Project Warlock: Magic Wolfenstein

Developer: Buckshot Software

Genre: Retro First Person Shooter

MSRB (At time of publishing): $12

Platform: PC

Game Link:

If i had a dollar for every time someone compared Project Warlock to Wolfenstein 3D I’d have enough to help John Carmack fund whatever new VR headset he’s pouring his psychic Carmack magic into. I completely understand why the comparison is made though. From the chunky textures, to rather rudimentary gameplay, the game is a blast form the past, but has enough packed beneath the hood to make it a fantastic game in its own right.

Project Warlock’s biggest strength is it’s gameplay, like any good throwback FPS. You’re thrown into a map, where you hunt for key cards, secrets, ammunition and health, all while cutting through hordes of enemies. However, the gameplay is quite streamlined in its approach, with zero jumping, and not so much as elevated platforms to get an overview of a map. Instead, the game feels 2D in nature, with your only form of evasion comes from corner peeking, dodging out of the way, and circle strafing (specifically in larger boss arenas). If you know how to maneuver, the game can get pretty easy, especially once you know which weapons work for your playstyle.

The weapons aren’t exactly revolutionary, with standard shotgun, smgs, crossbows and other basic genre tropes filling out your arsenal. But the game makes up for it by making each one impactful, and fun to use. From the fast firing SMG, to the hard hitting shotgun, each gun is useful in its own way, at least when you purchase an upgrade for it.

Oh yes, PW has put in a progression system, which I love especially in a retro shooter. You can upgrade each gun into a different version, with two options each. For example, the double barreled shotgun, you get the chance to turn it into an incendiary flak cannon, or a quad barrel shotgun. But you can only choose one, and if you happen to hate it, sucks to be you, no backsies.

Theres also a levelling system, with basic health, ammo capacity etc. But on every five level ups, you can pick up a perk, ranging from useless trash like being able to walk through enemies, to the incredibly broken, like getting an additional stat point every time you level up.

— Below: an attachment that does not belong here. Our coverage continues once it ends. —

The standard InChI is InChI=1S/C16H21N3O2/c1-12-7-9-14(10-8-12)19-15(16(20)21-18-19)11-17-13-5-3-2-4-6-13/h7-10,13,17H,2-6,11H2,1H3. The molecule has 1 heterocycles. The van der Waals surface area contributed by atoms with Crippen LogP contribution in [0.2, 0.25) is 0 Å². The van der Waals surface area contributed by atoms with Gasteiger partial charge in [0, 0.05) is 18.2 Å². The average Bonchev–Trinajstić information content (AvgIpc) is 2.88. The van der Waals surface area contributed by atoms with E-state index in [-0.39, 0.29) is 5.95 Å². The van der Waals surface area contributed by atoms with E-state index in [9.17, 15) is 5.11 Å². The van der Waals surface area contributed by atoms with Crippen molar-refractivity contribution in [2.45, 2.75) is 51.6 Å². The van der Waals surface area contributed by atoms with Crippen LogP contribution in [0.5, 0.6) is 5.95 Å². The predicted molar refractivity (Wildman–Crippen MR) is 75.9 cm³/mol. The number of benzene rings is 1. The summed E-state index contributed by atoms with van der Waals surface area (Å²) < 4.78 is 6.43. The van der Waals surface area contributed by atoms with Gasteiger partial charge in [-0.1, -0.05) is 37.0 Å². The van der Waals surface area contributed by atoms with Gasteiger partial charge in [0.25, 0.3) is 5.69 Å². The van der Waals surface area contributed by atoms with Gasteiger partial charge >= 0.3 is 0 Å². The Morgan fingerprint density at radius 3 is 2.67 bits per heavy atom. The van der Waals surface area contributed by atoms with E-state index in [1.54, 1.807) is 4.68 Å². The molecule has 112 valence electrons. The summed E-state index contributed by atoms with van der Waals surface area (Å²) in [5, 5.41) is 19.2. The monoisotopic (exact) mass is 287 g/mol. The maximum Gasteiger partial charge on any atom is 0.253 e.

Finally, there comes the namesake of Project Warlock: spells. I won’t lie, i don’t use spells much, except for the magic grenade spell. They’re the most basic magic spells one can imagine, electricity, magic shield, freeze, etc. They’re rather boring, and the guns themselves are worth investing in above most of them.

With all these options for combat, the enemies you’ll be using them against are actually well designed, and unique. the game has five different settings, ranging from castles and woods to bombed out cities. Each type of enemy feels distinct, and rarely ever frustrating, a testament to the games solid art design, which is super chunky, with a lot of color and definition. The levels themselves though, are often hit or miss. The game struggles with being easy to navigate, varying on each map. The third map, an Egyptian themed area, based off The Mummy and early Serious Sam, is the absolute worst. The environment blends together and is frustrating to navigate, especially when you walk back and forth in the same area keyhunting.

Fuck the Egypt levels

The somewhat bad level design also acts as a crutch for the games difficulty. Despite the game being pretty easy, even acting on the outdated lives system on medium difficulty, the game has a tendency to rely on cheap shots, like positioning monsters right outside a door, so they get an unavoidable free hit on you.

This is but one instance of the game bringing back decrepit ideas from the backlogs of 90s games. You’ll notice i haven’t talked about the story, because there is none, aside from a paragraph at the end of each level. You could replace the text with a paragraph from Quake, change some names, and it would make sense.

On the whole, i do love Project Warlock. There’s very few games that could take outdated gameplay like Wolfenstein 3D’s, take some pretty generic weapons and progression systems, mix them together and still give you a pretty great game. It has its pitfalls, surely, but the scope that it’s trying to succeed, a fun retro shooter, hits all the nails and leaves you coming away satisfied.

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